Best of Enemies
A rich, extraordinarily fascinating account of the Buckley-Vidal debates that’s sure to have many viewers’ minds constantly shuttling between then and now.
There is a funny movie lurking at the edges of SPLASH, and sometimes it even sneaks on screen and makes us smile. It's too bad the relentlessly conventional minds that made this movie couldn't have made the leap from sitcom to comedy. They must have thought they had such a great idea (Manhattan bachelor falls in love with mermaid) that they couldn't fail. But great ideas are a dime a dozen. SPLASH tells the story of a young man who is twice saved from drowning by a beautiful young mermaid. She falls in love with him and follows him to Manhattan, where he is a fruit and vegetable wholesaler. He falls in love with her. She can, it appears, metamorphose from a mermaid into a human; she has a tail when she's wet, but it turns into legs when she's dry. There are a lot of jokes about her total ignorance about all the ways of civilization. She walks naked onto Ellis Island, for example, and eats lobsters -- shell and all.
All right. Now that's the situation. But the situation isn't going to be enough. We need some characters here. The mermaid is just fine. As played by the lovely Daryl Hannah, she is young and healthy and touchingly naive. But what about the guy who falls in love with her? It's here that the movie makes its catastrophic casting mistake. You see, they figured they have a comedy as long as the girl has a tail, and a romance whenever she has legs. So they gave her a romantic leading man when they should have given her a lonely guy who could swim. The leading man is Tom Hanks. He is conventionally handsome and passably appealing, and he would do in a secondary role. He'd be great, for example, as the straight-arrow brother. Instead, they make him the mermaid's lover, and they cast John Candy as the brother.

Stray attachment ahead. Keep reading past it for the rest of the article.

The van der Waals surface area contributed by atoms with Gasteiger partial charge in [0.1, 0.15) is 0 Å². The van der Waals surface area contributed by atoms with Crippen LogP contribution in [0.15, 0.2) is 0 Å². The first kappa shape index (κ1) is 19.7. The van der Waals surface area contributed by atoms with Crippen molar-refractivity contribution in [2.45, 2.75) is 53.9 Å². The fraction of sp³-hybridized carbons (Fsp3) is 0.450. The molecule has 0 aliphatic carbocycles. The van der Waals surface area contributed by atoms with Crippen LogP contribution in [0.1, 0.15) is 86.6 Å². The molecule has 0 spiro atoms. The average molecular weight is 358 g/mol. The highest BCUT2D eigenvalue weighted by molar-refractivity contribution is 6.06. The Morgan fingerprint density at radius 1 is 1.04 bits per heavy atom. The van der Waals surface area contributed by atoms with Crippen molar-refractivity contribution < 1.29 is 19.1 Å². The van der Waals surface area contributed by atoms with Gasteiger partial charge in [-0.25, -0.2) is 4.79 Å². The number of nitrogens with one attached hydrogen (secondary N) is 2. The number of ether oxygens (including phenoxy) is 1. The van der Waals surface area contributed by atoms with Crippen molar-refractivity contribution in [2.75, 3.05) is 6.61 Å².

You remember Candy from SCTV. He is the large, shambling, Charles Laughton-type who has such a natural charisma that he's funny just standing there. They should have made Candy the lover, and Hanks the brother. Then we'd be on the side of this big lunk who suddenly has a mermaid drop into his life and has to explain her to his creepy, swinging-singles brother. Plus, there's the sweet touch that this transcendently sexy mermaid has fallen for the tubby loser with the heart of lust, and not for his slick brother. See what I mean? Instead, they go the other way. John Candy is not used much in the movie, Tom Hanks comes across as a standard young male lead, and they have to concoct a meaningless and boring subplot in order to make the movie long enough. Don't they know in Hollywood that once all the geniuses think they've finished with the screenplay, you just gotta rotate everything 180 degrees and you got a movie?
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An obituary for wrestler and actor "Rowdy" Roddy Piper.
An interview with Jason Segel, star of "The End of the Tour."